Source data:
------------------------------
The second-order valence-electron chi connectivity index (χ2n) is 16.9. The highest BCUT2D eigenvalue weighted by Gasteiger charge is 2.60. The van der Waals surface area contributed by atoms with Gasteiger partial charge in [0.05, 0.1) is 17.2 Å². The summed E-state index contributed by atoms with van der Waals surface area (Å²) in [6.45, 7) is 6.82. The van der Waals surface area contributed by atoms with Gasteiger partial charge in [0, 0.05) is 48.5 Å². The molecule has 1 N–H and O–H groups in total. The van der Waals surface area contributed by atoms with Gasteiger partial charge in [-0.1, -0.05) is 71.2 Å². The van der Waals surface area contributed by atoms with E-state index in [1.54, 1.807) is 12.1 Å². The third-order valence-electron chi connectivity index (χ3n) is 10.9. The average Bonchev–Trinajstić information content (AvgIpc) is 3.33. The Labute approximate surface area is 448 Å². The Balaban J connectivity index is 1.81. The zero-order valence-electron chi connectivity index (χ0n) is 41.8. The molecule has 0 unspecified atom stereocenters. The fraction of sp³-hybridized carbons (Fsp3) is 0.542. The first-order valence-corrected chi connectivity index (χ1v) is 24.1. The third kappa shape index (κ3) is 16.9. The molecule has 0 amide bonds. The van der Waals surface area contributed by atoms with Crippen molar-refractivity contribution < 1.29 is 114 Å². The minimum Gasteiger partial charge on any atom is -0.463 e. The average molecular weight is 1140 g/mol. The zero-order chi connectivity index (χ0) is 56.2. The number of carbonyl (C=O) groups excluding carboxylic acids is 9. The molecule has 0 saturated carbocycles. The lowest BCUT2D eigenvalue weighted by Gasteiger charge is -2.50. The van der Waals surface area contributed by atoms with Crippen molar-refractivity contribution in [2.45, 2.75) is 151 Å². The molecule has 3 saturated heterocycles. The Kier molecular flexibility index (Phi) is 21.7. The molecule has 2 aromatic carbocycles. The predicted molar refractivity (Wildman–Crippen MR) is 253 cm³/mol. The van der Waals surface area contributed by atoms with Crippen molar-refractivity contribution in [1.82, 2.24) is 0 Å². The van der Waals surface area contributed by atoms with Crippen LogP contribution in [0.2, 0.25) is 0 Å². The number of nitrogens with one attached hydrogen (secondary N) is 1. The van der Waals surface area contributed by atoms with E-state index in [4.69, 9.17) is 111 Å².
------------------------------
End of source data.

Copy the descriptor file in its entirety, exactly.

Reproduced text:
The second-order valence-electron chi connectivity index (χ2n) is 16.9. The highest BCUT2D eigenvalue weighted by Gasteiger charge is 2.60. The van der Waals surface area contributed by atoms with Gasteiger partial charge in [0.05, 0.1) is 17.2 Å². The summed E-state index contributed by atoms with van der Waals surface area (Å²) in [6.45, 7) is 6.82. The van der Waals surface area contributed by atoms with Gasteiger partial charge in [0, 0.05) is 48.5 Å². The molecule has 1 N–H and O–H groups in total. The van der Waals surface area contributed by atoms with Gasteiger partial charge in [-0.1, -0.05) is 71.2 Å². The van der Waals surface area contributed by atoms with E-state index in [1.54, 1.807) is 12.1 Å². The third-order valence-electron chi connectivity index (χ3n) is 10.9. The average Bonchev–Trinajstić information content (AvgIpc) is 3.33. The Labute approximate surface area is 448 Å². The Balaban J connectivity index is 1.81. The zero-order valence-electron chi connectivity index (χ0n) is 41.8. The molecule has 0 unspecified atom stereocenters. The fraction of sp³-hybridized carbons (Fsp3) is 0.542. The first-order valence-corrected chi connectivity index (χ1v) is 24.1. The third kappa shape index (κ3) is 16.9. The molecule has 0 amide bonds. The van der Waals surface area contributed by atoms with Crippen molar-refractivity contribution < 1.29 is 114 Å². The minimum Gasteiger partial charge on any atom is -0.463 e. The average molecular weight is 1140 g/mol. The zero-order chi connectivity index (χ0) is 56.2. The number of carbonyl (C=O) groups excluding carboxylic acids is 9. The molecule has 0 saturated carbocycles. The lowest BCUT2D eigenvalue weighted by Gasteiger charge is -2.50. The van der Waals surface area contributed by atoms with Crippen molar-refractivity contribution in [2.45, 2.75) is 151 Å². The molecule has 3 saturated heterocycles. The Kier molecular flexibility index (Phi) is 21.7. The molecule has 2 aromatic carbocycles. The predicted molar refractivity (Wildman–Crippen MR) is 253 cm³/mol. The van der Waals surface area contributed by atoms with Crippen molar-refractivity contribution in [1.82, 2.24) is 0 Å². The van der Waals surface area contributed by atoms with Crippen LogP contribution in [0.2, 0.25) is 0 Å². The number of nitrogens with one attached hydrogen (secondary N) is 1. The van der Waals surface area contributed by atoms with E-state index in [4.69, 9.17) is 111 Å².